Runtime: 103 Mins
What To Expect: Coarse war drama, politically incorrect
It’s our job here to not only cover current manly movies on the horizon but to also to root out movies that most may have missed from the past. Saviour (1998) with Dennis Quaid is one such movie. It’s a movie too coarse for the mainstream, so a lot probably haven’t heard about it. Most don’t want to cover movies as politically incorrect as this, where real life and real war get re-enacted. In fact it’s surprising that Quaid was even in it. If you can appreciate that it’s a drama first and a war movie second, it might surprise you. If only for how brutally straight shootin’ it is…
After his wife and young son are killed in an Islamic terrorist attack near an Eastern European U.S. military base, Dennis Quaid heads to the nearest Mosque and unloads his 9mm sidearm into anything that moves. The movie doesn’t outline the consequences of this action but the fact that he ends up in the Foreign Legion suggests that it wasn’t good. After his stint in the Legion, Quaid uses his newly acquired skills as a sniper (although he already was a U.S. soldier in his past life) to serve as a mercenary in the Bosnian War, where the story begins in earnest. From there Quaid encounters a woman seeking refuge, pregnant with a baby fathered by an Islamic militant who raped her. Even though she is suicidal, Quaid opts to escort her to safety and abandon his own duties serving the Serbian army.
While this is a drama, it’s still probably one of the most brutal war movies you’re likely to see. Even the protagonist raises eyebrows in his actions – and not just that opening scene where he massacres Muslims at prayer. The guy is cold as ice in war too, a real departure from crap Quaid often starred in. And it’s his finest hour, acting wise. Quaid looks and acts like a soldier in an environ that looks and smells like a living breathing war zone. Starvation, mutilation, executions… just a part of the scenery in this movie. Just like it was in 1993. Although there is no one particular villain, it’s refreshing to see a movie that somehow is able to balance that between three forces. Quaid is protecting the woman from all three sides at one point or another – not least the Serb forces he’s being paid to fight for.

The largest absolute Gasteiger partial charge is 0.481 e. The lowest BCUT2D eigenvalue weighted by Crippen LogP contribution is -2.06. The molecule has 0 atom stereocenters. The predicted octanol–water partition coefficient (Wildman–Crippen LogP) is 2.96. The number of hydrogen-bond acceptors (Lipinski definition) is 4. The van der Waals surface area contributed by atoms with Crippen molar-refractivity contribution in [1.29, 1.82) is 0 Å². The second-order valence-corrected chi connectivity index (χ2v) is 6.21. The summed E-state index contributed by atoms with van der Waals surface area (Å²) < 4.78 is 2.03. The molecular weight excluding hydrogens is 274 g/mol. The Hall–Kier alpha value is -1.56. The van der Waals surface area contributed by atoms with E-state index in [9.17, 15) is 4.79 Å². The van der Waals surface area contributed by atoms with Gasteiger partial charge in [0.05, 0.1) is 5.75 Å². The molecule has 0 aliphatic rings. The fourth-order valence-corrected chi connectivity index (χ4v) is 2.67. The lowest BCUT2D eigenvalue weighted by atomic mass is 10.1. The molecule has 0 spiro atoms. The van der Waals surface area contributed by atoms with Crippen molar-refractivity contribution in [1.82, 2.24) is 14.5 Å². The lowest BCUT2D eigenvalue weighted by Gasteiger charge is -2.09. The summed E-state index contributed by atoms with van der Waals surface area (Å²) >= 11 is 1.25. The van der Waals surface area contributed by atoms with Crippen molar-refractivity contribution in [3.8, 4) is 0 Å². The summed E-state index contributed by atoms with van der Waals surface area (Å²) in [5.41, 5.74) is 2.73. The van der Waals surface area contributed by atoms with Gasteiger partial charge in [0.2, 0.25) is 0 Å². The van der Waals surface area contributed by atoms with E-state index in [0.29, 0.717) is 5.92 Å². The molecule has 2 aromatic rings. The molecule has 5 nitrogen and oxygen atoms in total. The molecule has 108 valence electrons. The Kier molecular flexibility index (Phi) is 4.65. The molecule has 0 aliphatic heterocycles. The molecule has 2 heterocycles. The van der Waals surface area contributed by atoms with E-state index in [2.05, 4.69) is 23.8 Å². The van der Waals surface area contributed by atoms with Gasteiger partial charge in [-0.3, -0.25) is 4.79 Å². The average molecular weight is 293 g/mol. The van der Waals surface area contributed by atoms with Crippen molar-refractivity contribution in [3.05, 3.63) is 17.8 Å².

I’d place it thematically somewhere between gloomy but gripping TV serial Warriors (1999) and another war movie from 1999 that didn’t give a fuck about political correctness or Hollywood norms, When Trumpets Fade (1998) (review). However, this movie is not for all. It’s abstract, depressing and there is very little action in it, if none at all. With a small budget of $10,000,000 it’s also not the most aesthetically imposing movie ever either. Some people may find that it slows down too much in the middle as well – although it never stoops to sentimental slush.
Dennis Quaid’s best role, narrowly edging out his turn as Doc Holliday in Wyatt Earp. Even if it’s a bit sleepy at times, it’s worth a look.